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Mount Polley tailings breach is a major industry concern: MAC

STATEMENT AND BACKGROUNDER - On August 4, a tailings breach occurred at the Mount Polley mine in British Columbia, owned and operated by Imperial Metals. This incident is an unfortunate and significant issue that is being taken very seriously by the company, the Mining Association of Canada (MAC) and all stakeholders involved.

Imperial Metals has apologized to the public for the breach of its tailings pond. Imperial has recognized and publicly asserted its responsibility to remedy the situation, and is working to stop the problem, get to the root of why it happened, mitigate the effects and prevent future failures. The company is cooperating fully with communities, and local and provincial authorities. Fortunately, the incident did not result in injuries, and the tailings from the Mount Polley mine are non-acid generating, but the company does recognize there has been a significant environmental impact that will have to be addressed.  Preliminary water tests released on August 7 show that the water remains within drinking-quality guidelines and that impact to aquatic life and fish is not expected. Further testing is being undertaken by the provincial government.

“The mining industry in Canada operates on the basis of public confidence in sound public policy, effective regulation and responsible management practices by companies. The confidence of the public in what we do and how we do it is essential. Incidents such as this are very rare, but it is the goal of MAC members that they never occur, and we have been working hard for many years to achieve this goal. Clearly, we still have work to do,” stated Pierre Gratton, MAC’s President and CEO.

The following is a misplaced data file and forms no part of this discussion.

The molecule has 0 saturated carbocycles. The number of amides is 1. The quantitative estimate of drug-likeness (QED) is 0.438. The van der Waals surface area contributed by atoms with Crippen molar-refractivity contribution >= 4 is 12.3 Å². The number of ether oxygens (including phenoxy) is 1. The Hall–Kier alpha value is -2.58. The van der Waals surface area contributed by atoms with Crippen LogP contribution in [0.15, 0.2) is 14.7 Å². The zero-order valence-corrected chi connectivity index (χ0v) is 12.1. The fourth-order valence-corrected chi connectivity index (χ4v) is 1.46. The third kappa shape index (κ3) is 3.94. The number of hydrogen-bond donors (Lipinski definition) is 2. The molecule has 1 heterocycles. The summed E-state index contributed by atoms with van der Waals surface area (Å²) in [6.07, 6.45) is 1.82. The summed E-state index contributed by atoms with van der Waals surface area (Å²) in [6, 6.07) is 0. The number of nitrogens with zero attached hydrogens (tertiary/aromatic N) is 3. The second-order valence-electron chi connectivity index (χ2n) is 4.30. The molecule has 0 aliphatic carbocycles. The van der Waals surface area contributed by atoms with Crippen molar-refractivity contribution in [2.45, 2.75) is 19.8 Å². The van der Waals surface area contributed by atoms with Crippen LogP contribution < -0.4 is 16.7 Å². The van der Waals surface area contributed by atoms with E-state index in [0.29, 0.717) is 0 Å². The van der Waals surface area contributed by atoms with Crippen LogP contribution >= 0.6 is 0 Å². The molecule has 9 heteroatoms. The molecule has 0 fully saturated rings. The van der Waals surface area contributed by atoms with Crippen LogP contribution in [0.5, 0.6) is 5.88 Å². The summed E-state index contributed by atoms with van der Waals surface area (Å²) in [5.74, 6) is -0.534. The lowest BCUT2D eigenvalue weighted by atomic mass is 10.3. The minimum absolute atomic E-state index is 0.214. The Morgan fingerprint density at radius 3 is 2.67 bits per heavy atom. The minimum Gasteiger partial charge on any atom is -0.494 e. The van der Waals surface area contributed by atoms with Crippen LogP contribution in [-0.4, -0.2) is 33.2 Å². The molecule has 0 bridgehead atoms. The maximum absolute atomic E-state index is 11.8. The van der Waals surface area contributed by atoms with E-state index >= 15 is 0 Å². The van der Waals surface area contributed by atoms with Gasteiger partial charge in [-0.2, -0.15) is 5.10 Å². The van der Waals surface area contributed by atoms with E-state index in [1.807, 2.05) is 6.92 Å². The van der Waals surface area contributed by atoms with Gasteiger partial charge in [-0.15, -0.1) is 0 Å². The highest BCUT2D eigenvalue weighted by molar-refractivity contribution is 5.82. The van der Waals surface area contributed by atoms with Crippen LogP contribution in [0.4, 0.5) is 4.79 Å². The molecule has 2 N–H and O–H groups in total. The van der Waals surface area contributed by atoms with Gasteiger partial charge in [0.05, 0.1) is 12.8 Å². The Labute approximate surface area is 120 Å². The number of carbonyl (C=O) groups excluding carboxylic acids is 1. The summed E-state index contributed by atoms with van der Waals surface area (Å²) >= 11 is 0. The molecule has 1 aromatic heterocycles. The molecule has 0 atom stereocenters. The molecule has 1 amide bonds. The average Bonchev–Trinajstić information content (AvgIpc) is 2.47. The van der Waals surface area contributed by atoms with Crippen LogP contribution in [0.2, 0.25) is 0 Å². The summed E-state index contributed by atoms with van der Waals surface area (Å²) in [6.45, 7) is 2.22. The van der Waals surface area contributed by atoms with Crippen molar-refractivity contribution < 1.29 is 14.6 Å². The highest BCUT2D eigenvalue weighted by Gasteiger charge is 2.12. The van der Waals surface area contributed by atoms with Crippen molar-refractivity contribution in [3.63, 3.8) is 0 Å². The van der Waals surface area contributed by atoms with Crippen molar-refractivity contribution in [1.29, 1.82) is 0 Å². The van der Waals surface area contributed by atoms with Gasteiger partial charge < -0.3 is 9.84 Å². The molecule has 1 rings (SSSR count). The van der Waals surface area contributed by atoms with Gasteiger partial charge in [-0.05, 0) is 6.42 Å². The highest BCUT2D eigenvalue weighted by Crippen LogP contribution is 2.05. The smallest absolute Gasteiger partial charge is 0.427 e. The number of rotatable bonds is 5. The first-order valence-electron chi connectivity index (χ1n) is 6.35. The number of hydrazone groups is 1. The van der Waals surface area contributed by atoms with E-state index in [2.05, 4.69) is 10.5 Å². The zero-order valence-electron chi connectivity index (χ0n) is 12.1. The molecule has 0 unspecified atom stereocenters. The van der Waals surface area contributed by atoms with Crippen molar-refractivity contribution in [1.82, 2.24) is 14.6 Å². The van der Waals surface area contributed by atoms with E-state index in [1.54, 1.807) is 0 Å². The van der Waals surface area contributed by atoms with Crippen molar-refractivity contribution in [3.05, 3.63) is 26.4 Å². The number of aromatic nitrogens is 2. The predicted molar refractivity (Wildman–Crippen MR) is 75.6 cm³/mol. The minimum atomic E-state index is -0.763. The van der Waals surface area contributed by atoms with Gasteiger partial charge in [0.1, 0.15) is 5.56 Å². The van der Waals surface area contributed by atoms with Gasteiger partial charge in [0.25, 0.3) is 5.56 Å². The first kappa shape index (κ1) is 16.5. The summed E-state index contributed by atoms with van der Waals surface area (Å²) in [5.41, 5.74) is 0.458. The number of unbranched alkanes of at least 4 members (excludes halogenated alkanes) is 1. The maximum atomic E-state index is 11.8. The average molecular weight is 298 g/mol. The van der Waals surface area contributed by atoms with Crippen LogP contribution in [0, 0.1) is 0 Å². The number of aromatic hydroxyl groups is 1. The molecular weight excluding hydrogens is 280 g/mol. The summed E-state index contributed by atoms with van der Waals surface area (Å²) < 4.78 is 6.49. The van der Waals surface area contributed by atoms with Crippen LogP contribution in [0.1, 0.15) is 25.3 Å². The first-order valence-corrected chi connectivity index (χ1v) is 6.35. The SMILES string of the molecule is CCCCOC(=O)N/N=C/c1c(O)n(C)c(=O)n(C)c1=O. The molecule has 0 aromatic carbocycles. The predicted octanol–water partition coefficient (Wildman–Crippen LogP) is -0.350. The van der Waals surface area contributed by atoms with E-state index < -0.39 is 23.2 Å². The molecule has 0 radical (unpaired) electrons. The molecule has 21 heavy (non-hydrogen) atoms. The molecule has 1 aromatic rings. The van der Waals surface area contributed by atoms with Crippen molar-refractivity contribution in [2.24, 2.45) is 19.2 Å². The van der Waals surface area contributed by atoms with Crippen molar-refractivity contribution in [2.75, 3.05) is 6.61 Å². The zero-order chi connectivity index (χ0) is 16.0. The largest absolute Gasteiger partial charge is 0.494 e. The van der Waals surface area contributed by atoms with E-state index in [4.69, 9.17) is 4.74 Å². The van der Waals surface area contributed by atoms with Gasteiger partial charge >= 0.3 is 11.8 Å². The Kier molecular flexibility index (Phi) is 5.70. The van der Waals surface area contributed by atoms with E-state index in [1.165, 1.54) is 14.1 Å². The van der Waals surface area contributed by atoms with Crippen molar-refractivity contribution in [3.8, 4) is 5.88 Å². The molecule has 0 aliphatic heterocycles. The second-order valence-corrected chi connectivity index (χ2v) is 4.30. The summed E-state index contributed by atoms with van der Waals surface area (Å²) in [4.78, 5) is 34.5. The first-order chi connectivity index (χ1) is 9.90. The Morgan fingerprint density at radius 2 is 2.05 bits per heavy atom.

Imperial Metals has been a member of MAC for the past two years and is in the early stages of implementing the Towards Sustainable Mining (TSM) initiative, a major component of which includes commitments to ensure the safe operation and management of tailings. In fact, one of the main drivers behind the development of TSM in the late 1990s was to prevent incidents such as this. Through MAC’s tailings guides, initially published in 1998 and considered the global standard for tailings management, and through TSM, the industry has made steady improvement in this area.

The last similar event occurred at a closed site in 1991 and did not have any off-site impact. Every day, there are more than 200 mines operating in Canada, and MAC members have invested great effort in building a track record of the safe management of tailings facilities over recent decades.  MAC and its members, through MAC's Tailings Working Group, comprising many of the best professionals in this field, will review this incident to assess what can be learned and implemented to further ensure these incidents do not occur.

For useful facts pertaining to the Mount Polley incident, and general information about tailings facilities and how they are managed and regulated in Canada, download the backgrounder below:

BACKGROUNDER - The Mount Polly Incident and Tailings Management


About MAC

The Mining Association of Canada is the national organization for the Canadian mining industry.  Its members account for most of Canada’s production of base and precious metals, uranium, diamonds, metallurgical coal, mined oil sands and industrial minerals and are actively engaged in mineral exploration, mining, smelting, refining and semi-fabrication. Please visit